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Even the International Atomic Energy Agency admits that the nuclear industry is failing

International Atomic Energy Agency forecasts

The International Atomic Energy Agency (IAEA) has released the 2017 edition of its International Status and Prospects for Nuclear Power report series.

Pro-nuclear assessments present low and high forecasts and readers might reasonably assume that the most likely outcome will lie somewhere in the middle. But the IAEA has assessed its past performance and found that even its low-growth forecasts tend to be too high (see p56 in this IAEA report and see this analysis).

So if the forecasts of pro-nuclear organisations like the IAEA are of any value, only the low-growth forecast need be considered. In its latest report, the IAEA’s low-growth forecast is a decline of global nuclear power capacity by 12 per cent in 2030 and 15 per cent in 2040 ‒ from 392 GW in 2016, to 345 GW in 2030 and 332 GW in 2040).

The IAEA has sharply reduced its forecasts since the Fukushima disaster ‒ partly because of the political fallout of that disaster, and partly because nuclear power is the only energy source that is becoming more expensive over time (a negative learning curve).

Low estimate of nuclear capacity in 2030 (GW) 546 345 ‒37 per cent‒ 201 GW
High estimate of nuclear capacity in 2030 (GW) 803 554 ‒31 per cent‒ 249 GW

Note that the current high estimate for nuclear capacity in 2030 (554 GW) is only slightly higher than the pre-Fukushima low estimate (546 GW).

The IAEA’s long-term low-growth forecast is that nuclear capacity will rebound after falling to 332 GW in 2040 and will be close to the current capacity of 392 GW in 2050. The report notes that achieving that underwhelming outcome ‒ stagnation over the next one-third of a century ‒ would require 320 GW of new build to replace retired reactors. In other words, 10 new reactors will need to come online each year until 2050 just to maintain current nuclear capacity.

Comparison with renewables

The recent IAEA report states that the share of nuclear power in total global electricity generation has decreased for 10 years in a row, to under 11 per cent in 2015, yet “this still corresponds to nearly a third of the world’s low carbon electricity production”. In other words, renewables (24.5 per cent) generate more than twice as much electricity as nuclear power (10.5 per cent) and the gap is growing rapidly.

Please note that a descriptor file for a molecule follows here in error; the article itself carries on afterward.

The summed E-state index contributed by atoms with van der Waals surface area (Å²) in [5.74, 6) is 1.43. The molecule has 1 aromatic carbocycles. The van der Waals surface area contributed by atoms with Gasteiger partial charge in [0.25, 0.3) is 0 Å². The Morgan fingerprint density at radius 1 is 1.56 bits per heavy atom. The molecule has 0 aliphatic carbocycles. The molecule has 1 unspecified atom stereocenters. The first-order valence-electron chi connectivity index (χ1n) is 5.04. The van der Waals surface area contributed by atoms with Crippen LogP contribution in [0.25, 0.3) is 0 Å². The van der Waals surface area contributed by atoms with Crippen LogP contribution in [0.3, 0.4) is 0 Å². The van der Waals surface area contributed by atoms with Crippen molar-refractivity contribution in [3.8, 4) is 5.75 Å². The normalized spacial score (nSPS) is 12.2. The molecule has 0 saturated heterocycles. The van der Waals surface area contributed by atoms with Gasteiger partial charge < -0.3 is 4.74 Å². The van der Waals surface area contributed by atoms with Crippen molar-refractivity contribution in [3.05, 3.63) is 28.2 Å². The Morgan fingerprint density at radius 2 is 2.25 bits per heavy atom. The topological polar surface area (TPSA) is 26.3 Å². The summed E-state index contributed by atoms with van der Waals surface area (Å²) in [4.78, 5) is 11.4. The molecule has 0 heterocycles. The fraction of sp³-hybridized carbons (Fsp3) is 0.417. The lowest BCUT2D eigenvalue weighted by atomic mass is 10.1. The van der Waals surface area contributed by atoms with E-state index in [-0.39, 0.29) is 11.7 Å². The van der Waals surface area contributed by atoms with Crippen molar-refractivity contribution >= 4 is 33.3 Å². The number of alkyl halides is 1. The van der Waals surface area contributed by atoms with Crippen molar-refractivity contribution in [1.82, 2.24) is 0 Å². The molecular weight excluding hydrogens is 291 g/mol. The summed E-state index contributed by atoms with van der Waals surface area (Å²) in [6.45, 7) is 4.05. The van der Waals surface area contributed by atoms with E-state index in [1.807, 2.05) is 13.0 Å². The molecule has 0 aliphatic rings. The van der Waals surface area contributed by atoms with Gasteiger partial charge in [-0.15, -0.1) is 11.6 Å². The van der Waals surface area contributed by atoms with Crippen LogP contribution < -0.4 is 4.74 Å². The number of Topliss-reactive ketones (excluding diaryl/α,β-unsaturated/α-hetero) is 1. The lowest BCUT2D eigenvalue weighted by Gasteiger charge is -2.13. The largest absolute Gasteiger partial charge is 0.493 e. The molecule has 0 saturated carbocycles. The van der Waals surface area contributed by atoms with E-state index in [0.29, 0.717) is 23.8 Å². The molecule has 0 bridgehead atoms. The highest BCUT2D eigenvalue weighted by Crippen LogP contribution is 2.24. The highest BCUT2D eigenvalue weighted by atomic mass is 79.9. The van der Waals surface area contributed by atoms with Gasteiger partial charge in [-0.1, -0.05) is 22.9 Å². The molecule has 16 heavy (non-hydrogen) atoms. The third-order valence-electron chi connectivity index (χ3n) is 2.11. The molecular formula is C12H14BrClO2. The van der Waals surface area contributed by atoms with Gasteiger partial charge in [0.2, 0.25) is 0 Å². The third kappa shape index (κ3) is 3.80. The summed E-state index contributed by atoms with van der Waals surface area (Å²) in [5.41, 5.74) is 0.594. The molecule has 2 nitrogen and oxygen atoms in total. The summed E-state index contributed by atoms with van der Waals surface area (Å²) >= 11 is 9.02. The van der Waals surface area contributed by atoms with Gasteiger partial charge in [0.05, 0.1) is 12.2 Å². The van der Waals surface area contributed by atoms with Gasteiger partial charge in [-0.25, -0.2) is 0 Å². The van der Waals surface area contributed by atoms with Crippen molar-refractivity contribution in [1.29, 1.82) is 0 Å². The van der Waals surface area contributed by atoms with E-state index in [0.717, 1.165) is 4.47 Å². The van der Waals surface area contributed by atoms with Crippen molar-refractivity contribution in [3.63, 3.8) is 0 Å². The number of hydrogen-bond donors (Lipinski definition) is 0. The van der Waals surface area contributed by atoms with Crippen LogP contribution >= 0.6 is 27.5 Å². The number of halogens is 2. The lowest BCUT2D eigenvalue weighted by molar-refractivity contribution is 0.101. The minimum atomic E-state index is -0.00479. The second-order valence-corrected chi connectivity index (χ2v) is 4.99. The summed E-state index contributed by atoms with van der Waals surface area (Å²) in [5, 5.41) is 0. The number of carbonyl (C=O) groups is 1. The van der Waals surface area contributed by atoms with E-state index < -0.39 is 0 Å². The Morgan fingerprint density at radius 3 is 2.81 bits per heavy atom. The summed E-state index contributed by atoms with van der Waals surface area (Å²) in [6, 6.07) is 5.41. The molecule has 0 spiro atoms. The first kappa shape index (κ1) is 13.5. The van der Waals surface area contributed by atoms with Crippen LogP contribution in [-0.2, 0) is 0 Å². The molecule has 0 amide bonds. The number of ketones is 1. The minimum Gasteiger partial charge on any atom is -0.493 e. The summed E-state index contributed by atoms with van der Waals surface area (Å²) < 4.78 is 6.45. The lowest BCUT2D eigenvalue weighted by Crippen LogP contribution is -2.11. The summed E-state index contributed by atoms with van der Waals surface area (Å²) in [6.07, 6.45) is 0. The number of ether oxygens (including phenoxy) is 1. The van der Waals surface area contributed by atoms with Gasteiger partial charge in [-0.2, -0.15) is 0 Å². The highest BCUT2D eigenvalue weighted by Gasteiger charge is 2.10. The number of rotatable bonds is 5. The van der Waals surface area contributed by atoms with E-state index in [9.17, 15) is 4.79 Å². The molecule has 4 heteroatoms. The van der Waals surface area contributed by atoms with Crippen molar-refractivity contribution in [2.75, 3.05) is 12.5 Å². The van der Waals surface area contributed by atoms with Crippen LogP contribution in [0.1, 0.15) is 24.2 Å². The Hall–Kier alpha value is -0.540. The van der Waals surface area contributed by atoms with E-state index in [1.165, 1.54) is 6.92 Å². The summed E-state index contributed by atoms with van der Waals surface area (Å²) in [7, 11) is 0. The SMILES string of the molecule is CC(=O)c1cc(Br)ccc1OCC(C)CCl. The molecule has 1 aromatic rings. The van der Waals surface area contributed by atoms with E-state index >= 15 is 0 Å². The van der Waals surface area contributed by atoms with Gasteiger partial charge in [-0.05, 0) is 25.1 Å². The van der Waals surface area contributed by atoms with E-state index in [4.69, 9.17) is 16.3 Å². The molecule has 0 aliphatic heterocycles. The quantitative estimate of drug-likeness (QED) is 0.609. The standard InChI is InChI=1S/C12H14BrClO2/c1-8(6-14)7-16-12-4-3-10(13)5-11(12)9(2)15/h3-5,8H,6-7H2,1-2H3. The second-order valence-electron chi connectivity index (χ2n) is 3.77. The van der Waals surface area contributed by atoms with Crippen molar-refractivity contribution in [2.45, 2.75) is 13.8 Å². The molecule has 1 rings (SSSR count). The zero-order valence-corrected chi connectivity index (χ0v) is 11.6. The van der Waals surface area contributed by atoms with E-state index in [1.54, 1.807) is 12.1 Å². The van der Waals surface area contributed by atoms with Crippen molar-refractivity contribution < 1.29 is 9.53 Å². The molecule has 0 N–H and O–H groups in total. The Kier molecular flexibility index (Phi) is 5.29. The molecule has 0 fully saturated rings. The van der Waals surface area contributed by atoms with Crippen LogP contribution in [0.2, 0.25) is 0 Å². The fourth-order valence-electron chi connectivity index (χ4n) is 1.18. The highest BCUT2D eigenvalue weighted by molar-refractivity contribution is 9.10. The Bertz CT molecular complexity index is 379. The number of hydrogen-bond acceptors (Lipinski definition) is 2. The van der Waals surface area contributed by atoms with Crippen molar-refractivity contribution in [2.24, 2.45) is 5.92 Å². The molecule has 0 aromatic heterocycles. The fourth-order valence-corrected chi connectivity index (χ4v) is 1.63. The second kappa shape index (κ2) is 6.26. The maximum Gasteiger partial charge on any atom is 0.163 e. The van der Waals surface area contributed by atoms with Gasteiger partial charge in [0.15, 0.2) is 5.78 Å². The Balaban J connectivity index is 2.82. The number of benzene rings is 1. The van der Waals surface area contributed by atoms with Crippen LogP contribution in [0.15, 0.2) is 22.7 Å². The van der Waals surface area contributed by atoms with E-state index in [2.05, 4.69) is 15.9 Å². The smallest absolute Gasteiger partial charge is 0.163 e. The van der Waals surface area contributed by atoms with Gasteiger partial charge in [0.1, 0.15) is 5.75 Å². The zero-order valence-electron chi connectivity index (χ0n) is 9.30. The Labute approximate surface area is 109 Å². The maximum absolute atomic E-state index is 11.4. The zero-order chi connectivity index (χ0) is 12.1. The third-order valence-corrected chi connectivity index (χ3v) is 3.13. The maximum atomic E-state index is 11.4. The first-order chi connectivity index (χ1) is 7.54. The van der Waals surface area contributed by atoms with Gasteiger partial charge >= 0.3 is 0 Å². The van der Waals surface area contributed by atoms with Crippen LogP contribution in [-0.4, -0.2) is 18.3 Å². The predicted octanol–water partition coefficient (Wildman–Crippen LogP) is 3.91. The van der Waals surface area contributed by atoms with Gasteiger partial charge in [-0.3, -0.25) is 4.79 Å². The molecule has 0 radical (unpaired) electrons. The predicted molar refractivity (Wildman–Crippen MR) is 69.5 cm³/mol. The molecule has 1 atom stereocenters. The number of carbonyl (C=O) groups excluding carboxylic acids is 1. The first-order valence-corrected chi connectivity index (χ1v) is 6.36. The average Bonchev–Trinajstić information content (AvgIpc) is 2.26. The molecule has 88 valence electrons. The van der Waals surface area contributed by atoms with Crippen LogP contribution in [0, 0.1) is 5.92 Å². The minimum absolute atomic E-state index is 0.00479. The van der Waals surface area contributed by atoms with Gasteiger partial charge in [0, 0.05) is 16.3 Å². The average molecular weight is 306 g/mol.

Five years from now, renewables will likely be generating three times as much electricity as nuclear reactors. The International Energy Agency (IEA ‒ not to be confused with the IAEA) recently released a five-year forecast for renewables, predicting capacity growth of 43 per cent (920 GW) by 2022. The latest forecast is a “significant upwards revision” from last year’s forecast, the IEA states, largely driven by expected solar power growth in China and India.

The IEA forecasts that the share of renewables in power generation will reach 30 per cent in 2022, up from 24 per cent in 2016. By 2022, nuclear’s share will be around 10 per cent and renewables will be out-generating nuclear by a factor of three. Non-hydro renewable electricity generation has grown eight-fold over the past decade and will probably surpass nuclear by 2022, or shortly thereafter, then leave nuclear power in its wake as renewables expand and the ageing nuclear fleet atrophies.

A longer version of this article was originally published in the Nuclear Monitor newsletter.

November 13, 2017 - Posted by | 2 WORLD, business and costs

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